If you can see the open red gate in this picture, that gate gets closed once the hay is loaded into the catch pen.  The bars on the gate keep the larger bull elk from going into the pen.  Brad told me that if you get big bulls in there, they start to fight and will hurt the other animals and even cause enough damage to the other animals that they would have to be put down.  So they don’t want to catch big bulls.  Mostly cows and calves.

Inside the pen is a long string that is attached to a boarded and hinged panel.  When one of the elk inside the pen happens to “trip the string”, the panel closes, covering the red gate and their avenue of escape is cut off.  Then it’s a simple manner of getting the group of captured elk to move through a small chute and into a larger holding pen.


When they have captured up a given number of elk in this pen, they will then take the time to catch each one and take blood samples to be tested for brucellosis and other diseases.  The animals will be aged and weighed and even tagged before being released back into the wild.

I have to say, our Utah Division of Wildlife Resources people don’t have much time to relax.  There is always something for them to be doing!  The search for “the right answer” is never that easy!  Keep it up folks!

Now for the fun part!  Feeding the big herd of elk!


As the wagon began to move, it was our jobs to pull off slabs of hay from the bales and kick them out to the sides of the wagon and on the ground for the hungry elk.  The elk know the routine, but they also know that people mean trouble and so they kept their distance.  Today, Marni drove the wagon in a zig zag pattern, quite close to the capture pen.  I think the theory is to have the whole herd close and maybe more elk will get inside and get captured.







With a good crew like this one it didn’t take long before we ran ourselves out of work.  5 big bales all strung out across the ranch and 200 to 300 hungry elk taking care of it very quickly!

So, we needed a picture of the kids from the Mount Logan Middle School:


Hey!  But who is the guy in the dark shadow?


When the elk were all fed, it was time to move down to the troughs and pick up the left over test food.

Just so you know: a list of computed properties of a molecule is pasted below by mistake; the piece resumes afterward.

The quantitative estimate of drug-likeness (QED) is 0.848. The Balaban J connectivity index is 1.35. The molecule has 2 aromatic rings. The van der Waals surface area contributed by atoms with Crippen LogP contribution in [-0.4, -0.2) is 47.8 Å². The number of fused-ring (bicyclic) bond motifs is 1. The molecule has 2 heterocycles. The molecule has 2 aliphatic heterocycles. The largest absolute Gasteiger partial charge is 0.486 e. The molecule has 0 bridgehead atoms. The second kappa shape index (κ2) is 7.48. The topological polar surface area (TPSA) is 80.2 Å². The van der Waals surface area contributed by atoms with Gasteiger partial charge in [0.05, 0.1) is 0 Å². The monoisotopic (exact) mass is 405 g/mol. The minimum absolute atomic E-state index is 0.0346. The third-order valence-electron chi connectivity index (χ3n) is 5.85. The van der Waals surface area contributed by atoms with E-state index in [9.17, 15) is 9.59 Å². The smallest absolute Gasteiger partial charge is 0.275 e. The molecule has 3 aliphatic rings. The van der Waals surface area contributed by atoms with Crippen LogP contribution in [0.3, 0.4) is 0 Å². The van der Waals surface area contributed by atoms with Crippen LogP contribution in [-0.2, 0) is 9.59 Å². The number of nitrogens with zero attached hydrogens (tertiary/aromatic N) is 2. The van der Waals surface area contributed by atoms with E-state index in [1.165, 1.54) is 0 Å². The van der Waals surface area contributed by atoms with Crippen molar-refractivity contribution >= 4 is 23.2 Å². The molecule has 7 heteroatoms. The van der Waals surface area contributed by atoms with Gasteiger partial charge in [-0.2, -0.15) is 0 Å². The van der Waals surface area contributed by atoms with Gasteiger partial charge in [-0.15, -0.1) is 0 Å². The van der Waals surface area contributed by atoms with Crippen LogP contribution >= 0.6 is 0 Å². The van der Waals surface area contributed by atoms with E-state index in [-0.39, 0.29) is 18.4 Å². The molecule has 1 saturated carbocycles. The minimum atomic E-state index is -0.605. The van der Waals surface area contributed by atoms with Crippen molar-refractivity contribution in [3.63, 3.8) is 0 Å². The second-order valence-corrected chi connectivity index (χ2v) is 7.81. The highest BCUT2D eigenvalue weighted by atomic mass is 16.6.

The kids were interested in learning about this special testing and it was up to “Doctor Alex” to tell them about it.


With them gathered around one of the troughs, she explained just what the experiment was all about and what the person who thought it up was hoping to see come of it.  I hope that person finds the results they hoped for.

We went on and cleaned up the troughs and then “headed back to the barn” (now we know where that statement comes from)!!!

Cleaning out the trough



What a fun morning to be at the ranch!

I know for you, Brad and Marni, it’s just another day at the office, but when I look at these pictures and concentrate on the scenery, I just have to say “What a beautiful office to have to work in”!!!!

Thanks for having us up there and please invite us back soon!

Bears Butt

January 21, 2014


Written on January 21st, 2014 , Just more stories
By: Bears Butt


HI, my name is Willard and I’d like to tell you about my buddies here at the Bay who got saved from the oil spill earlier this year.

You see, all of us were trying to figure out how we could disrupt the farm just up stream from the North Marina of Willard Bay but in all our efforts it seemed there was this “one guy” who kept trying to make things ugly for us.  Every time we built the dam up a little, the next day it would be totally wrecked.  We sent in several of our best design team members and a big crew of construction guys and they would spend all night long building and building.